Ariana: ISEP Service Learning Programme: Barcelona

This year I was meant to be studying abroad in Europe all year long, but as Covid-19 slowly took over the world I made the decision to fly back home to New Zealand after only two months. As upset as I was at my plans being dashed, this experience meant I was on the hunt for other opportunities to motivate and inspire me for 2020. ISEP’s Virtual Service Learning program in Barcelona presented an awesome opportunity to work in a cross-cultural environment and help make some tangible change within our global community. Through this program I was able to connect with people on the other side of the world without leaving my desk. Although virtual experiences cannot fully replace real life immersion in a new culture or country, programs like this are the next best thing!

I had the pleasure of volunteering for Melting Pot, a non-profit organisation that aims to equip migrants with skills and opportunities for a career in culinary entrepreneurship. Their work involves facilitating migrant chefs to share their local cuisines with the wider community, and engage in intercultural communication and learning. My tasks with Melting Pot were to assist with the redevelopment of their website, analyse their social media and do some market research into how similar organisations were operating during the Covid-19 pandemic. I was able to work with a lot of creative freedom, whilst still collaborating and checking in with the directors. From this experience I was able to enhance some of my existing cross-cultural and professional skills, as well as improve and learn other skills.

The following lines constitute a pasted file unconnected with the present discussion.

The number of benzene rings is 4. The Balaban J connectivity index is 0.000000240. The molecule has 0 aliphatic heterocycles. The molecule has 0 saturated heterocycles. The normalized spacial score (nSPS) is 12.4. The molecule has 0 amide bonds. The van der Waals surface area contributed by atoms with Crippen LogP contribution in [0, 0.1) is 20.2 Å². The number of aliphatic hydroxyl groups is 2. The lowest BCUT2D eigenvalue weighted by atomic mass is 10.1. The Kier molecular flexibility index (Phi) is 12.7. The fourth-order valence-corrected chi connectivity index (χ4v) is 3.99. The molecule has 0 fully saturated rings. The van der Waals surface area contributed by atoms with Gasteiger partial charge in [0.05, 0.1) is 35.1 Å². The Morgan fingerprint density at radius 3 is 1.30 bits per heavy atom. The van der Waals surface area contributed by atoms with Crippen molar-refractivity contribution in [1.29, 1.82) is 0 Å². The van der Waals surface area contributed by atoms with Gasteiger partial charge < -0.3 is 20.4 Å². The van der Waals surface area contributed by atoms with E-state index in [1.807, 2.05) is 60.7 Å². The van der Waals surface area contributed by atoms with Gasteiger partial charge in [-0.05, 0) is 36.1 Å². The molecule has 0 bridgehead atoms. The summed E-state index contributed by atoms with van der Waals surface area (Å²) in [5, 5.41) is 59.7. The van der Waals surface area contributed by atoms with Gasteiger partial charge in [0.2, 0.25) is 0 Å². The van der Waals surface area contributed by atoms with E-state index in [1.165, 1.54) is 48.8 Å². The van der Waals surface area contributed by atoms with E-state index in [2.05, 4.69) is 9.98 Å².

One key thing I learned a lot about was my own communication style, and how I am able to adapt it to work harmoniously with others. My style tends to be more direct in nature, whereas my supervisor communicated in a more ambiguous way. It was great to become more aware of my natural tendencies and practise being sensitive to others’ differences. The best part of the experience was simply being able to support a wonderful organisation doing fantastic things in their community. It was a pleasure to be able to offer my help so that they can continue to succeed in their mission. However, being online and participating in this virtual exchange did present some more challenging aspects as well. Sometimes it was hard not being able to be in-person having discussions, but Zoom does a great job of making meetings as real as possible. The time difference also sometimes came as a challenge, but after a while it was simply another factor to take into consideration when communicating with everyone involved.

For future participants I recommend applying to work with an organisation that is doing work that really interests you. Both you and the organisation will get more from the collaboration if you are equally as supportive of their goal. Because you have a lot of freedom around when you complete your work, it is a good idea to set aside one or two times a week that you focus on your tasks. This helps you work around your own schedule and creates a system of consistency with the organisation as well. Throughout the experience keep in mind that the work you are doing directly benefits individuals who need support, and even though you can’t physically interact with them all your effort is making a difference in their lives.